Long, narrow upholstery scrap (for making the tie)
Lining fabric of your choice
Sturdy thread Optional: Wide ribbon or leather would be good alternatives for the tie. If you prefer not to use a tie at all, a toggle would also work; you can find toggles at fabric stores that sell handbag hardware, or make your own with a loop of fabric or ribbon and a nice big button. I also used a disappearing ink pen for marking and basting spray to adhere the interior to the exterior before stitching. Continue reading →
Part 2 of a sewing experiment–this series begins here.
One item I have sorely needed (pun intended) to add to my reenactment kit is a good seat cushion. So, since my upholstery remnant was big enough for multiple projects, that was one I decided to tackle. We found a good-sized form at Hobby Lobby, and after some searches for directions, this is how the project shook out. (Apologies for not citing my sources, but I really don’t remember where I found them!)
The finished product
One box cushion, approx. 3″ x 14″ x 14″
What you need
One cushion form, 3″ x 14″ x 14″
Upholstery remnant, at least 1/2 yd.
Sturdy thread Optional: Piping or other trim
There are two different ways to approach making a box cushion. One is to cut two squares just large enough to cover the top and bottom, plus seam allowance, and join them with a single strip wide enough to cover the sides and long enough to wrap all the way around. You might want to try this method if you want to add trim or if you find two coordinating remnants, using one for the top and bottom and one for the sides, or if your remnant is big enough to let you cut a seamless side strip. Mine wasn’t, so I went at it the other way (and decided to save my piping for something else).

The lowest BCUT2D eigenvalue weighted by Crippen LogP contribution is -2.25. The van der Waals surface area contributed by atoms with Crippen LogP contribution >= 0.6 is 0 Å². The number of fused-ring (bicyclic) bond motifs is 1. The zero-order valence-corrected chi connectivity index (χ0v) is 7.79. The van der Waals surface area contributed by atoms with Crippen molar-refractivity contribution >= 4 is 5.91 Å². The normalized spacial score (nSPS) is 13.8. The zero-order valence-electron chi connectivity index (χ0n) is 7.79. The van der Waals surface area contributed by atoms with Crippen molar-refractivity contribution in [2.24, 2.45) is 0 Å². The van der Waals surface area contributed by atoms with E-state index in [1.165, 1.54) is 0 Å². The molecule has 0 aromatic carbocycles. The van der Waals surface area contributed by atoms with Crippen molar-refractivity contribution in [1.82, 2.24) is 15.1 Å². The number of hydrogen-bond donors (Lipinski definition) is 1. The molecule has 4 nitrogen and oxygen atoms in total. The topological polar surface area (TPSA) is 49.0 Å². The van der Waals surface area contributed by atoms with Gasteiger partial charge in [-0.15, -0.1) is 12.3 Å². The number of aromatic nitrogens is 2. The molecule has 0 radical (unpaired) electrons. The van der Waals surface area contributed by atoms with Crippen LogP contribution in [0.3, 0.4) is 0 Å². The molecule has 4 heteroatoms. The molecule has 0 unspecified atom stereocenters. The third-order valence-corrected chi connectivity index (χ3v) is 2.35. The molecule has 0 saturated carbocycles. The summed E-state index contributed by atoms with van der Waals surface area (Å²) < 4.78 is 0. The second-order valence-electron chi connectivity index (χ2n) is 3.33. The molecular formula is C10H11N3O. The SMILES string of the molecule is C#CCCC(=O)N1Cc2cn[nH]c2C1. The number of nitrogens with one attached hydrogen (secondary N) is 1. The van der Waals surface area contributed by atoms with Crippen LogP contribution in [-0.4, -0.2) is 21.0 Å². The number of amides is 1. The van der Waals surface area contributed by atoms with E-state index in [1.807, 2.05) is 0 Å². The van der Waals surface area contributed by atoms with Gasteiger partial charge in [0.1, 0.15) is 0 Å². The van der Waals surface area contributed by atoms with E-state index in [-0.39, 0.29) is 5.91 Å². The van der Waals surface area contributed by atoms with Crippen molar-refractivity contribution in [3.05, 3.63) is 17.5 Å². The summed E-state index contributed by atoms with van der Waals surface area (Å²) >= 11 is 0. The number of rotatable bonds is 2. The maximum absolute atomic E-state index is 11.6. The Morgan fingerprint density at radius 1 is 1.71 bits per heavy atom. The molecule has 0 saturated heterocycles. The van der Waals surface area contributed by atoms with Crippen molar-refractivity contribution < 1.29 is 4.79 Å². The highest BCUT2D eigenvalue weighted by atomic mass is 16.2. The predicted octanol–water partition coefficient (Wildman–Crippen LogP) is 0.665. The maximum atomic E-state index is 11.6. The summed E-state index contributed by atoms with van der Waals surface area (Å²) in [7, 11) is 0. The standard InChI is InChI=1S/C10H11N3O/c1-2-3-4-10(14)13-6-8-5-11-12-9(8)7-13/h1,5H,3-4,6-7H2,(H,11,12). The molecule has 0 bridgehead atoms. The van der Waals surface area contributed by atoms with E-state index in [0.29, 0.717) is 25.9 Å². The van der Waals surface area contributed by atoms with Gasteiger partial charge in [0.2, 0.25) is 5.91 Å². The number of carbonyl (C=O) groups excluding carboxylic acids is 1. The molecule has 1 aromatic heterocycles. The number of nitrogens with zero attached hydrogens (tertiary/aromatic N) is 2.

2x 18″ x 18″ of upholstery fabric
First, after pinning the two squares with wrong sides together, I stitched three sides closed:
To place the corner seams, I left the cover wrong side out and inserted the cushion. Doing so leaves a triangle of fabric at each corner, which I pinned along the line where the seam needed to go. I also placed a pin closer to the point to make it easier to keep each corner folded properly.